At the other end of the scale, an increasing number of labs have one-time or occasional high-throughput needs, for which purchasing a new instrument or even a new block for an existing instrument may be prohibitively expensive. For these labs, adapting existing resources may make more sense. For instance, specialty plates such as the Split Well CyclePlate®-192ET and -384ET by Hudson, NH-based Apogent Discoveries provide additional capacity per run. These plates follow the standard 96-well configuration for compatibility with standard thermocyclers, but each well is split into halves or quarters to enhance the number of simultaneous reactions.
HEATING AND COOLING All thermocyclers require an efficient means of heating and cooling their samples, and all accomplish it in the same way: by contact between the sample and a material at or near the desired temperature. Solid media, such as aluminum or silver blocks, are commonly used for Peltier-based cyclers, while other systems utilize circulating water or forced air to modulate sample temperature.
Air- and water-based thermocyclers are less common in the current market. The BioOven III by St. John Associates of Beltsville, Md., uses rapidly circulating heated air and a rotating sample holder to heat and cool samples, and is capable of processing up to 10 standard plates at once, according to President Peter St. John. This approach has the advantage of sample format flexibility, but its main attraction is high capacity with a very low price tag.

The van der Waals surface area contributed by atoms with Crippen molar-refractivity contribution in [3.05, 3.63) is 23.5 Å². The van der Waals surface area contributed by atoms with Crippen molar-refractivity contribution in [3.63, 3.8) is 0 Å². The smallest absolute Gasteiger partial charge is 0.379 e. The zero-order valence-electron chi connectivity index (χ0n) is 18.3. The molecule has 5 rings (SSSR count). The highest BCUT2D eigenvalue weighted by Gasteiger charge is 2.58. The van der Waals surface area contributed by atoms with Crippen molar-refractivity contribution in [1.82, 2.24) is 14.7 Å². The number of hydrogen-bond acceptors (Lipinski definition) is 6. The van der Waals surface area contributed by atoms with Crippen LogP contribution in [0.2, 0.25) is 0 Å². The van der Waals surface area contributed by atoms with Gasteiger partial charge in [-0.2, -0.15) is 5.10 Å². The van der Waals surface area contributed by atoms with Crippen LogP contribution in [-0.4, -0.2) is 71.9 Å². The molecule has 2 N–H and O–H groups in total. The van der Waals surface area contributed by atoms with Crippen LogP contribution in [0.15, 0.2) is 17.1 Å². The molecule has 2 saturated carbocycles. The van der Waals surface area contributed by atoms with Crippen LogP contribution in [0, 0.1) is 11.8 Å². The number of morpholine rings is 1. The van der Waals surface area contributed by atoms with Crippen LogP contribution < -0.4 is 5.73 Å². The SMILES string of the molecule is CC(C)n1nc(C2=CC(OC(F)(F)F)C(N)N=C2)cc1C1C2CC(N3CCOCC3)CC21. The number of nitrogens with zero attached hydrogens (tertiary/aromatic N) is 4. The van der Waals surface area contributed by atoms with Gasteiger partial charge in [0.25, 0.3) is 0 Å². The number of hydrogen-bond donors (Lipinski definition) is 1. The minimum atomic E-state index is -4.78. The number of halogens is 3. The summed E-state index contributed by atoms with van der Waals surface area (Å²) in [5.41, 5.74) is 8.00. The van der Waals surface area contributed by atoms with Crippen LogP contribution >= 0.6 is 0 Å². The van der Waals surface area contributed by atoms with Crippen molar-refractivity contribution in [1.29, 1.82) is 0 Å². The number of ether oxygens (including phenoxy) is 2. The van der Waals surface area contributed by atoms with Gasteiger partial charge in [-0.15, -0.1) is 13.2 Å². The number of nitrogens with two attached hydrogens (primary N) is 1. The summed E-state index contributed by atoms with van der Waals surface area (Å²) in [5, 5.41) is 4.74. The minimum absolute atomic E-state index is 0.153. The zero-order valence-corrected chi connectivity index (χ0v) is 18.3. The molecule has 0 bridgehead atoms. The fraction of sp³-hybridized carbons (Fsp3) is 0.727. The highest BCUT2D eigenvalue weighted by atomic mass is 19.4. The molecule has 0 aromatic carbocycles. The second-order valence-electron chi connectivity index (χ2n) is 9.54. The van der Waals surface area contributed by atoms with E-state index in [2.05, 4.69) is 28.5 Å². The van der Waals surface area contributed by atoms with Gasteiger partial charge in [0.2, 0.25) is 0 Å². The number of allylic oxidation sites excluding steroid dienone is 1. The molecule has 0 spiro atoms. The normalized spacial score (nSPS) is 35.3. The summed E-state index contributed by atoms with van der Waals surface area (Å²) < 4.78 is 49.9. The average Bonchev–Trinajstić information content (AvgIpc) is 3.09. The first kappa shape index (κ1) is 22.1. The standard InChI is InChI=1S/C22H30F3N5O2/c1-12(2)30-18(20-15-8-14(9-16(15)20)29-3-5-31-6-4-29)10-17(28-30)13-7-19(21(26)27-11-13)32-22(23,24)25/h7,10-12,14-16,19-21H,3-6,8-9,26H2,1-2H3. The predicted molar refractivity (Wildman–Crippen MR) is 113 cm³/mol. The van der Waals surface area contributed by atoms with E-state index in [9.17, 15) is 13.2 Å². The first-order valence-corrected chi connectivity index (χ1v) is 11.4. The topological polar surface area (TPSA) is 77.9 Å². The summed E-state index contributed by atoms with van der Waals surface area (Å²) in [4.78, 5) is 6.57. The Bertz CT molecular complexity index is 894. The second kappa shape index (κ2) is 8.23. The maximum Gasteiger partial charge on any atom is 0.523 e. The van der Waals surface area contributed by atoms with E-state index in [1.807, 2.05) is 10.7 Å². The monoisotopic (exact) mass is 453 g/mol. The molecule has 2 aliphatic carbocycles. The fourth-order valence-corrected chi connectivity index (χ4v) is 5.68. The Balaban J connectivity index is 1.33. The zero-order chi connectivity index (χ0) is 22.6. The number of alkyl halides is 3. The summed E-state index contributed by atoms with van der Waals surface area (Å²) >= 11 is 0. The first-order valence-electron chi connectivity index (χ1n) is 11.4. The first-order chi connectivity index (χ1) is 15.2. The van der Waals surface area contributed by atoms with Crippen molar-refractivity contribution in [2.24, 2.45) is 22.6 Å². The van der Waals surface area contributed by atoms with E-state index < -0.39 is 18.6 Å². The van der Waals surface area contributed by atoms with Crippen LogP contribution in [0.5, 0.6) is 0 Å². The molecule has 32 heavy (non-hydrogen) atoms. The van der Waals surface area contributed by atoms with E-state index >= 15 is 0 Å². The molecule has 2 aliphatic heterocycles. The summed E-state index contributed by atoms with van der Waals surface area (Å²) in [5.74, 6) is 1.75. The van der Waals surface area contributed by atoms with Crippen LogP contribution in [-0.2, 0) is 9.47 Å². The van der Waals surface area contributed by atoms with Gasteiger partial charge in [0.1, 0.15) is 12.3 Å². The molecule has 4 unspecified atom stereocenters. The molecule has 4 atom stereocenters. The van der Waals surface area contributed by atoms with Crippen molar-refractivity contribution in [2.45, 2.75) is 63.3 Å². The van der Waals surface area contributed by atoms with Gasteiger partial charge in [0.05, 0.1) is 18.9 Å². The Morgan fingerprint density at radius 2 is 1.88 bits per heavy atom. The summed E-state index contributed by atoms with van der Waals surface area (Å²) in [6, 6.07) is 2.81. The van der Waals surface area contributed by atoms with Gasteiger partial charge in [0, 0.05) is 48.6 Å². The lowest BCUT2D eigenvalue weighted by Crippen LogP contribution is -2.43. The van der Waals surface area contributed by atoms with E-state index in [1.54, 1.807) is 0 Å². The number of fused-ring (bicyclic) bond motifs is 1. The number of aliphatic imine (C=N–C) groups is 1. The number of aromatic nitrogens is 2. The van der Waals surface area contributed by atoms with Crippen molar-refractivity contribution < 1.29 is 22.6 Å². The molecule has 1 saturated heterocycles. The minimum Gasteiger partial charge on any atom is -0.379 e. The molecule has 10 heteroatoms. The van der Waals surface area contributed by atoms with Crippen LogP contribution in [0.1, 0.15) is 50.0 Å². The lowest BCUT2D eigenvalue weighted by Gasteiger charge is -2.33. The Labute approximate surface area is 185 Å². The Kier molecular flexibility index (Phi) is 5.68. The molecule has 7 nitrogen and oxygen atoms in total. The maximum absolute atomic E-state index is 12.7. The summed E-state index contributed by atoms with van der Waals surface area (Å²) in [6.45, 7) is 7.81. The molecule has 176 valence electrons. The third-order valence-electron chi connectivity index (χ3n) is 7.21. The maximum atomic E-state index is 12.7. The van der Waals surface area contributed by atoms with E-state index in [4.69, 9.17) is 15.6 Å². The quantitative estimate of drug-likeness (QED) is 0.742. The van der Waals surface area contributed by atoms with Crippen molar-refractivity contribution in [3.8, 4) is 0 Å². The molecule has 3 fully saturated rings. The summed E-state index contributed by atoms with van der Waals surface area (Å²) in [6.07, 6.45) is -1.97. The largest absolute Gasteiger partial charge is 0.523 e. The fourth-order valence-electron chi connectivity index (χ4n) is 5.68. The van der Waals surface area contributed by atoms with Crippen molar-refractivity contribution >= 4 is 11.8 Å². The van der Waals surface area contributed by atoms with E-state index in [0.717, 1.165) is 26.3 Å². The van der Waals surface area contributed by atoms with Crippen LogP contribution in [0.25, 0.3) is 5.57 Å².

The DT-24 and DT-108 water-based thermocyclers marketed by Marsh Bio Products of Rochester, NY, also provide high throughput at a lower price. These instruments can process up to 24 or 108 plates simultaneously, depending on the model. Dave Witkoski, Marsh's director of marketing, says that while the "water bath isn't a new technology ... [it is] a good mechanism for doing a lot of plates at once" and provides an "even distribution of heating over the whole plate."
The majority of thermocyclers on the market today, high throughput or otherwise, are driven by Peltier-effect heat pumps. Named for French physicist Jean Peltier, these systems operate differently than do the vapor compression heat pumps found in air conditioners and refrigerators. Essentially, applying a current through two conductors with dissimilar electron densities causes heat to be absorbed on one side and released on the other--the reverse of the better-known thermocouple effect. By controlling the direction of electron flow, such a device can act as both a heating and cooling mechanism. Peltier originally used different metals, but modern instruments use semiconductors arranged in small pairs of blocks and sandwiched between layers of ceramic. Each block is a separate Peltier element, and the presence of many small blocks helps to ensure an even temperature distribution.
Some companies have tweaked Peltier's original design. According to Hercules, Calif.-based Bio-Rad's amplification product manager Steve Gagliardi, the Peltier-Joule technology used in a Bio-Rad iCycler "still uses Peltier modules but also uses resistive heating elements to ensure [temperature] uniformity, especially on the outside set of wells."